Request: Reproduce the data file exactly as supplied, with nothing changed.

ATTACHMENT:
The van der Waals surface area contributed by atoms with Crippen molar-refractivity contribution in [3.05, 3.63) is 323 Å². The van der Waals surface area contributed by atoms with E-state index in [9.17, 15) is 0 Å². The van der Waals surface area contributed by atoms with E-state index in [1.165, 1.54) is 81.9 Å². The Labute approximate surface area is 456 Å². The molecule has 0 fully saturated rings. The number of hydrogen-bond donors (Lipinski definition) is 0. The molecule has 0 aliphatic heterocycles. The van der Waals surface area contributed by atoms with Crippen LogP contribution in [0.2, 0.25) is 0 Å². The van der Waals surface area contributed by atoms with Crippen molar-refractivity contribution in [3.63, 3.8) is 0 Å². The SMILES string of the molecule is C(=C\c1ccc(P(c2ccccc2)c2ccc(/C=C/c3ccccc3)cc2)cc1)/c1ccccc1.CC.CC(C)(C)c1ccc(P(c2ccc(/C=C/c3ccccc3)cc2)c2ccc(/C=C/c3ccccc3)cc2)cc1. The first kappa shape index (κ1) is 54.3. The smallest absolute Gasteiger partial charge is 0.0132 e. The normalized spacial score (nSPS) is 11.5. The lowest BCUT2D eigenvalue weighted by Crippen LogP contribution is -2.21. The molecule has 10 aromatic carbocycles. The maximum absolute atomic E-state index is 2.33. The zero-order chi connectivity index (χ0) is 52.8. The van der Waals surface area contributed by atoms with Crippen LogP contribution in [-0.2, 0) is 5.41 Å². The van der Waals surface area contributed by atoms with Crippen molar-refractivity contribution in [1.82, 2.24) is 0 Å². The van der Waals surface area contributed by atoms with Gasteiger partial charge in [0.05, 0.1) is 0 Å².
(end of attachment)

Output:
The van der Waals surface area contributed by atoms with Crippen molar-refractivity contribution in [3.05, 3.63) is 323 Å². The van der Waals surface area contributed by atoms with E-state index in [9.17, 15) is 0 Å². The van der Waals surface area contributed by atoms with E-state index in [1.165, 1.54) is 81.9 Å². The Labute approximate surface area is 456 Å². The molecule has 0 fully saturated rings. The number of hydrogen-bond donors (Lipinski definition) is 0. The molecule has 0 aliphatic heterocycles. The van der Waals surface area contributed by atoms with Crippen LogP contribution in [0.2, 0.25) is 0 Å². The van der Waals surface area contributed by atoms with Crippen molar-refractivity contribution in [3.63, 3.8) is 0 Å². The SMILES string of the molecule is C(=C\c1ccc(P(c2ccccc2)c2ccc(/C=C/c3ccccc3)cc2)cc1)/c1ccccc1.CC.CC(C)(C)c1ccc(P(c2ccc(/C=C/c3ccccc3)cc2)c2ccc(/C=C/c3ccccc3)cc2)cc1. The first kappa shape index (κ1) is 54.3. The smallest absolute Gasteiger partial charge is 0.0132 e. The normalized spacial score (nSPS) is 11.5. The lowest BCUT2D eigenvalue weighted by Crippen LogP contribution is -2.21. The molecule has 10 aromatic carbocycles. The maximum absolute atomic E-state index is 2.33. The zero-order chi connectivity index (χ0) is 52.8. The van der Waals surface area contributed by atoms with Crippen LogP contribution in [-0.2, 0) is 5.41 Å². The van der Waals surface area contributed by atoms with Crippen molar-refractivity contribution in [1.82, 2.24) is 0 Å². The van der Waals surface area contributed by atoms with Gasteiger partial charge in [0.05, 0.1) is 0 Å².